On the other hand, making a soft, spreadable cheese is fast and easy. If it is made into an herbed cheese (like Boursin, Rondelle, Alouet, etc.), the taste is always better, and the cost differential is dramatic.

By the way, any novice can make a presentable soft cheese by simply pouring a pint of any store-bought plain yogurt into a colander lined with three layers of common cheese cloth (or a single layer of butter muslin), tying the corners of the cloth to make a bag, then suspending the bag from a bungee cord above the sink overnight or for ~12 hours (or when the liquid whey drips at 1 drop per 20-30 seconds). The resulting soft cheese is then dumped into a bowl and blended with a little salt and the herbs of your choice (for Boursin, that would be garlic powder, dill weed, black pepper and basil). Another blend would be a little salt, sugar or sweetener, and crushed pineapple. It keeps in the fridge for a week or so. Spread it on crackers, a bagel or a slice of toast.

Bob
 

Jitterbugdude

Moderator
Founding Member
Joined
May 22, 2011
Messages
4,256
Points
113
Location
Northeast Maryland
Bob, I've made tons of cheese using 1 gallon quantites. For some of the harder cheeses like cheddar the rind is thick enough that after I cut it down there isn't much edible cheese left though. Farmer's cheese works out real well with a 1 gallon batch of raw milk. The other nice thing about raw milk is that you can make a real nice spreadable cheese exactly the way you would using yogurt.

I've also made tons of Mozarella cheese with a 1 gallon batch of milk. It only takes about 20 minutes to make (by cheating and using citric acid).

Randy B
 

istanbulin

Moderator
Founding Member
Joined
Oct 16, 2012
Messages
1,290
Points
66
Location
Stockton, CA
By the way, any novice can make a presentable soft cheese by simply pouring a pint of any store-bought plain yogurt into a colander lined with three layers of common cheese cloth (or a single layer of butter muslin), tying the corners of the cloth to make a bag, then suspending the bag from a bungee cord above the sink overnight or for ~12 hours (or when the liquid whey drips at 1 drop per 20-30 seconds). The resulting soft cheese is ...
Bob
We call it "süzme yoğurt" (strained or filtered yoghurt) not cheese. If you add garlic (or garlic powder), dried or fresh mint (chopped), chopped cucumber (peeled), salt, black pepper and some olive oil in it, this is called "cacık" (a kind of meze). But your recipe is good to me.
 

ne3go

Well-Known Member
Joined
Aug 13, 2012
Messages
249
Points
0
Location
Greece
For greek feta the recipe is: 4-5 litres of sheep milk gives about 1 kilo cheese (1 gallon milk ---> 2 pounds of cheese).
The problem is that it's not pure sheep milk, so will taste like the bought one....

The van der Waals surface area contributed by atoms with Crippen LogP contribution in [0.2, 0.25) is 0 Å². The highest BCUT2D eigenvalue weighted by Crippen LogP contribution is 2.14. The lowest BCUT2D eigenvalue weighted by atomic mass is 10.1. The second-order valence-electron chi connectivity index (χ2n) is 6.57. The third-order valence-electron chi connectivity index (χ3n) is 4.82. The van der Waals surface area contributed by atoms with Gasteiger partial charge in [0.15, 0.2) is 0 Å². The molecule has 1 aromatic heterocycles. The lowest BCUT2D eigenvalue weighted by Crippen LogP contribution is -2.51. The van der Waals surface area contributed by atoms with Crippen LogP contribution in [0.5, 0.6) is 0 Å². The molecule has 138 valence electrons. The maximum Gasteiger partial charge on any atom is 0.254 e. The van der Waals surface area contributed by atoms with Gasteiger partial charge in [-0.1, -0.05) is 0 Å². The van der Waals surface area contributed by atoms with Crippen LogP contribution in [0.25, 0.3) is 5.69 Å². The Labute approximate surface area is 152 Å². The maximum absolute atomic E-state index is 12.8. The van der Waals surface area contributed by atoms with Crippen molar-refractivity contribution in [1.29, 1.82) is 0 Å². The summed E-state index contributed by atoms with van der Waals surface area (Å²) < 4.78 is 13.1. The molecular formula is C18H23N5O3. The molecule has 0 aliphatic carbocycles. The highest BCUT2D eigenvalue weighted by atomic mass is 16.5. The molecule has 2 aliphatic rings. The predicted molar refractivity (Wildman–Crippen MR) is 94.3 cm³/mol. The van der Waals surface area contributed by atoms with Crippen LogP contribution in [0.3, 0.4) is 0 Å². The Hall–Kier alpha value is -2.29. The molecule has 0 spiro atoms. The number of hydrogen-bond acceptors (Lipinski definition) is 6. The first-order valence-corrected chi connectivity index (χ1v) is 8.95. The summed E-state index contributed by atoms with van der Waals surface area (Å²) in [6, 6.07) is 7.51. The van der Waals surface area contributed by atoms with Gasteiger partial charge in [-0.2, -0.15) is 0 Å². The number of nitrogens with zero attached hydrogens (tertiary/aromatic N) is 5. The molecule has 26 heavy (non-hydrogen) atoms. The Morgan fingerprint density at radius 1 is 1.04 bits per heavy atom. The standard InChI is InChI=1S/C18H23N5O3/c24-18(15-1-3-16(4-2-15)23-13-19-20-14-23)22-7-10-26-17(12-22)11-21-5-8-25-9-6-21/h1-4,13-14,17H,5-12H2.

deluxestogie

Administrator
Staff member
Joined
May 25, 2011
Messages
16,952
Points
113
Location
near Blacksburg, VA
For greek feta the recipe is: 4-5 litres of sheep milk gives about 1 kilo cheese (1 gallon milk ---> 2 pounds of cheese).
The problem is that it's not pure sheep milk, so will taste like the bought one....
Sheep milk has much higher fat and milk-solids content than cow milk, so will yield a higher weight of cheese per gallon.

Bob
 

istanbulin

Moderator
Founding Member
Joined
Oct 16, 2012
Messages
1,290
Points
66
Location
Stockton, CA
Raki = Licorice flavored gasoline ;)
Dan
Dan, yes it may be strong for the beginners or first time drinkers, I think you tried homemade raki in Adana it's undrinkable for me too because it sometimes contains 60-65% alcohol. I call it Turkish absinthe :D But raki is not licorice flavored, it's anise flavored distilled beverage with 45-50% alcohol (vol).
 

wazzappenning

Well-Known Member
Joined
Mar 9, 2012
Messages
369
Points
0
Location
edmonton
I've just used half of my winnings to set up a half-gallon of yogurt.

  • I heat milk in a water bath to 185ºF, then hold it there for 20 minutes.
  • After cooling to 115ºF, it goes into a half-gallon bubba-style insulated mug.
  • I stir in 2 Tbsp. of the previous batch of yogurt, close the lid, then let it sit on the counter for 12 hours.
  • Tomorrow, I'll put it into four 1 pint jars, then into the fridge.
I consider it a form of investing. Four pints of yogurt cost about $10, plus I still have the remaining half-gallon of milk!

Bob
can you use storebought yogurt for the 2 Tbsp, and start making your own from there?

ive been looking at the possibility of making kefir, but i think you need raw milk (illegal here)
 
Top